Permanent resident of the Nosy Be coasts, the humpback dolphin is distinguished by its very pronounced hump just in front of the dorsal fin. It prefers shallow coastal waters (less than 25 meters), and is distributed over the majority of the coasts of the Indian Ocean. Swimming slowly and in small groups of 3 to 15 individuals, often mixing with the Tursiops, it is however very rarely approached, but gratifies us sometimes with beautiful acrobatics.
Humpback dolphin at Nosy Be
Le dauphin à bosse de l’Indo-Pacifique se nourrit de poissons d’estuaire et de récif, de crustacés et de mollusque. Il peut chasser individuellement comme collectivement, et la chasse se pratique en se servant de l’écholocation.
Living in shallow areas, it probes only on very short intervals, between 30 seconds and 2 minutes.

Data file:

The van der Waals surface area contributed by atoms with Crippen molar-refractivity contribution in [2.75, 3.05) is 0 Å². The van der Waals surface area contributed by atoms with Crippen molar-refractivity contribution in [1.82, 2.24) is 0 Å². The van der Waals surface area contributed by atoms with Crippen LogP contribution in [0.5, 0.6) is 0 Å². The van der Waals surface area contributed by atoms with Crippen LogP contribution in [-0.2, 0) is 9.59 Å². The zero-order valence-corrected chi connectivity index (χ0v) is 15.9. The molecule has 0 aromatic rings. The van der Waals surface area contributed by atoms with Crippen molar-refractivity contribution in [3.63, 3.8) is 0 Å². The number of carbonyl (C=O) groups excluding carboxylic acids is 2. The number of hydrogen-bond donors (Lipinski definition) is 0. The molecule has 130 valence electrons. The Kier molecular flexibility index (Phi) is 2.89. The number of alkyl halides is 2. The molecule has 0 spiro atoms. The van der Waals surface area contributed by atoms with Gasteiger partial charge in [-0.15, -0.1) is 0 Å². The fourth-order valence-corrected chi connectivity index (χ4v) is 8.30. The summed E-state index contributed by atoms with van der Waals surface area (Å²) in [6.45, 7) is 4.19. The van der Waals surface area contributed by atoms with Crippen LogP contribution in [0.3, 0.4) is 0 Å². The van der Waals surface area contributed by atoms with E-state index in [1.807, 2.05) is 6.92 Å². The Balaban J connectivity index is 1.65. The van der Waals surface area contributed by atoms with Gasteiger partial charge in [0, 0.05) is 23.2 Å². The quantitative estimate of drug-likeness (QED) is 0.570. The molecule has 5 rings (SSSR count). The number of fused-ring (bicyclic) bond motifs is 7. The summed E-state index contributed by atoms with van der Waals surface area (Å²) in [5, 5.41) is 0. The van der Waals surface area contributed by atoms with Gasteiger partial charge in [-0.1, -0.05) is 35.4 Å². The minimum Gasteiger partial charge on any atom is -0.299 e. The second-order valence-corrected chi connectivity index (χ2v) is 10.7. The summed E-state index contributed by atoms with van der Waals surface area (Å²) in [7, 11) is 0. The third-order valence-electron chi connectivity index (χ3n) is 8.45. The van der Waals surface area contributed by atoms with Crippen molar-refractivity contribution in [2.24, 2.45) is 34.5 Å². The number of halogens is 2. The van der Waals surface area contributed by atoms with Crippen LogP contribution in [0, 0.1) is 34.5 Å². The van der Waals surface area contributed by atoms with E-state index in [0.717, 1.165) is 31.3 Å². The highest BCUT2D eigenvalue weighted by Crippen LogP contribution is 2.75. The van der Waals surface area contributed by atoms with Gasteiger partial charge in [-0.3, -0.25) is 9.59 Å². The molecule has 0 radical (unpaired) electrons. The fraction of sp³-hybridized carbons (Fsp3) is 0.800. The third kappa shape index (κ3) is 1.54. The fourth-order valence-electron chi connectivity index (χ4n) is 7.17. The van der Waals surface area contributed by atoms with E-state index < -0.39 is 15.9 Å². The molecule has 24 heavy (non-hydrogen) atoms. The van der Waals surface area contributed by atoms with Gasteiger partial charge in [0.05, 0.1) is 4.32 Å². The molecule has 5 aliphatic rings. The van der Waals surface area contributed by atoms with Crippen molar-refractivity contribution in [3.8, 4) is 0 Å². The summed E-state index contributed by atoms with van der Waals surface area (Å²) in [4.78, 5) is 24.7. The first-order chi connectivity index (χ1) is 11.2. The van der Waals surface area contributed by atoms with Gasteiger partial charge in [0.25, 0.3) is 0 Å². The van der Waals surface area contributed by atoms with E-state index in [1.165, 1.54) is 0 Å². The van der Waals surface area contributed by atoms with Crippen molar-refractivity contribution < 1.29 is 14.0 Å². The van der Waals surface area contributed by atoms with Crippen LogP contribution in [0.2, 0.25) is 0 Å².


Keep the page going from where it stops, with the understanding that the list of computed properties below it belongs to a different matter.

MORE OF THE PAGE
Humpback dolphins can reach more than 3 meters for adult males.
They are massive and robust dolphins, which regularly exceed 300 kg.
Living close to the coast and moving relatively slowly, humpback dolphins were largely victims of the development of maritime traffic, resulting in collisions often fatal. In addition, many regions of the world practice, or have practiced, dolphin hunting, which has decimated populations around the world. If no figures are currently available, it seems that this species is largely threatened with extinction.
A study is in progress in Nosy Be, led by Dr. Kiszka of Florida International University, following work done 10 years ago by Dr. Cerchio, to compare the number and distribution of humpback dolphins around Nosy Be.
It is indeed common to see humpback dolphins accompanied by bottlenose dolphins.